The day of the deferred confession came, and brought an event with it, for which both he and I were alike unprepared. Would he really have confided in me but for that event? He must either have done it, or have abandoned the purpose which had led him into my house.
We met as usual at the breakfast-table. My housekeeper brought in my letters of the morning. To my surprise, instead of leaving the room again as usual, she walked round to the other side of the table, and laid a letter before my senior pupil - the first letter, since his residence with me, which had been delivered to him under my roof.
He started, and took up the letter. He looked at the address. A spasm of suppressed fury passed across his face; his breath came quickly; his hand trembled as it held the letter. So far, I said nothing. I waited to see whether he would open the envelope in my presence or not.
He was afraid to open it in my presence. He got on his feet; he said, in tones so low that I could barely hear him: 'Please excuse me for a minute' - and left the room.
I waited for half an hour - for a quarter of an hour after that - and then I sent to ask if he had forgotten his breakfast.
In a minute more, I heard his footstep in the hall. He opened the breakfast-room door, and stood on the threshold, with a small traveling-bag in his hand.
'I beg your pardon,' he said, still standing at the door. 'I must ask for leave of absence for a day or two. Business in London.'
'Can I be of any use?' I asked. 'I am afraid your letter has brought you bad news?'
'Yes,' he said shortly. 'Bad news. I have no time for breakfast.'
'Wait a few minutes,' I urged. 'Wait long enough to treat me like your friend - to tell me what your trouble is before you go.'
He made no reply. He stepped into the hall and closed the door - then opened it again a little way, without showing himself.
'Business in London,' he repeated - as if he thought it highly important to inform me of the nature of his errand. The door closed for the second time. He was gone.
I went into my study, and carefully considered what had happened.
The result of my reflections is easily described. I determined on discontinuing my relations with my senior pupil. In writing to his father (which I did, with all due courtesy and respect, by that day's post), I mentioned as my reason for arriving at this decision: - First, that I had found it impossible to win the confidence of his son. Secondly, that his son had that morning suddenly and mysteriously left my house for London, and that I must decline accepting any further responsibility toward him, as the necessary consequence.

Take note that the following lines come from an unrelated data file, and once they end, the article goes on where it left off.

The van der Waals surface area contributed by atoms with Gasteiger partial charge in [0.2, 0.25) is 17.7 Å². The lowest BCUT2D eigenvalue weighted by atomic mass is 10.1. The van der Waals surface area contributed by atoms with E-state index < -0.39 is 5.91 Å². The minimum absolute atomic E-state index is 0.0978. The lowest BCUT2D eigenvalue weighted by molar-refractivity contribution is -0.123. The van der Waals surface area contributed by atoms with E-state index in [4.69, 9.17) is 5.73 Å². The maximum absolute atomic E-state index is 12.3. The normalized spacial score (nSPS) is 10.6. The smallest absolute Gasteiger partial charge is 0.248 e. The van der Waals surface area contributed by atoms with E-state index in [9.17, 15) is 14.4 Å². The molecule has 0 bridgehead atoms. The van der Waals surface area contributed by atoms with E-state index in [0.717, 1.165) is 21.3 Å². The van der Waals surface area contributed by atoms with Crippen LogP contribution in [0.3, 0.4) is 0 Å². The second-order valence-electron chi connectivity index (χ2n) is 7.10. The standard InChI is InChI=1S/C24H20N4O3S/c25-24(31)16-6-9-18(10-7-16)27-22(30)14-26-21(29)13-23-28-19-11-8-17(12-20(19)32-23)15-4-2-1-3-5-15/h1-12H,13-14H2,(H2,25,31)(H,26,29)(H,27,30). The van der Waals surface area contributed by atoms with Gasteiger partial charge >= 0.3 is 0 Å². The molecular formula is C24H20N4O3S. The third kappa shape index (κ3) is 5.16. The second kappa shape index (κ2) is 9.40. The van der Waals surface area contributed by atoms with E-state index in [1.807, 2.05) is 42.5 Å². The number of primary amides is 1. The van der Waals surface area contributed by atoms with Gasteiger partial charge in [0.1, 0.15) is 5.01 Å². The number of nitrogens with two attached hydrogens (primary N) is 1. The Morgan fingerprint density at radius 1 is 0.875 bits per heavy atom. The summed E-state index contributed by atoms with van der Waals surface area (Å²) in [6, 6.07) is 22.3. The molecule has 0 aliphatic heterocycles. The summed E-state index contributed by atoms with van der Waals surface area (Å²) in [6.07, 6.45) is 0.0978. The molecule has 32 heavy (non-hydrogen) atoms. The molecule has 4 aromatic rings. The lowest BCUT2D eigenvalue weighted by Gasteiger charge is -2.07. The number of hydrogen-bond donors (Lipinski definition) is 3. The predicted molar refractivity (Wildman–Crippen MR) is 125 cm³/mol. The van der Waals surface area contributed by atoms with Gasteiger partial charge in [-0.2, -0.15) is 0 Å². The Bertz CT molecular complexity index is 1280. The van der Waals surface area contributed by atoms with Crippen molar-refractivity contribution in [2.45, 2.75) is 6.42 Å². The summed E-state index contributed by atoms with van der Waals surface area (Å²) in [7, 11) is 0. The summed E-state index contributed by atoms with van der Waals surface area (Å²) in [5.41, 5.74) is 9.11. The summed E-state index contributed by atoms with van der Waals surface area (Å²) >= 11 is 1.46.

I had put my letter in the post-bag, and was beginning to feel a little easier after having written it, when my housekeeper appeared in the study, with a very grave face, and with something hidden apparently in her closed hand.
'Would you please look, sir, at what we have found in the gentleman's bedroom, since he went away this morning?'
I knew the housekeeper to possess a woman's full share of that amicable weakness of the sex which goes by the name of 'Curiosity.' I had also, in various indirect ways, become aware that my senior pupil's strange departure had largely increased the disposition among the women of my household to regard him as the victim of an unhappy attachment. The time was ripe, as it seemed to me, for checking any further gossip about him, and any renewed attempts at prying into his affairs in his absence.
'Your only business in my pupil's bedroom,' I said to the housekeeper, 'is to see that it is kept clean, and that it is properly aired. There must be no interference, if you please, with his letters, or his papers, or with anything else that he has left behind him. Put back directly whatever you may have found in his room.'
The housekeeper had her full share of a woman's temper as well as of a woman's curiosity. She listened to me with a rising color, and a just perceptible toss of the head.
'Must I put it back, sir, on the floor, between the bed and the wall?' she inquired, with an ironical assumption of the humblest deference to my wishes. 'That's where the girl found it when she was sweeping the room. Anybody can see for themselves,' pursued the housekeeper indignantly, 'that the poor gentleman has gone away broken-hearted. And there, in my opinion, is the hussy who is the cause of it!'
With those words, she made me a low curtsey, and laid a small photographic portrait on the desk at which I was sitting.
I looked at the photograph.
In an instant, my heart was beating wildly - my head turned giddy - the housekeeper, the furniture, the walls of the room, all swayed and whirled round me.
The portrait that had been found in my senior pupil's bedroom was the portrait of Jromette!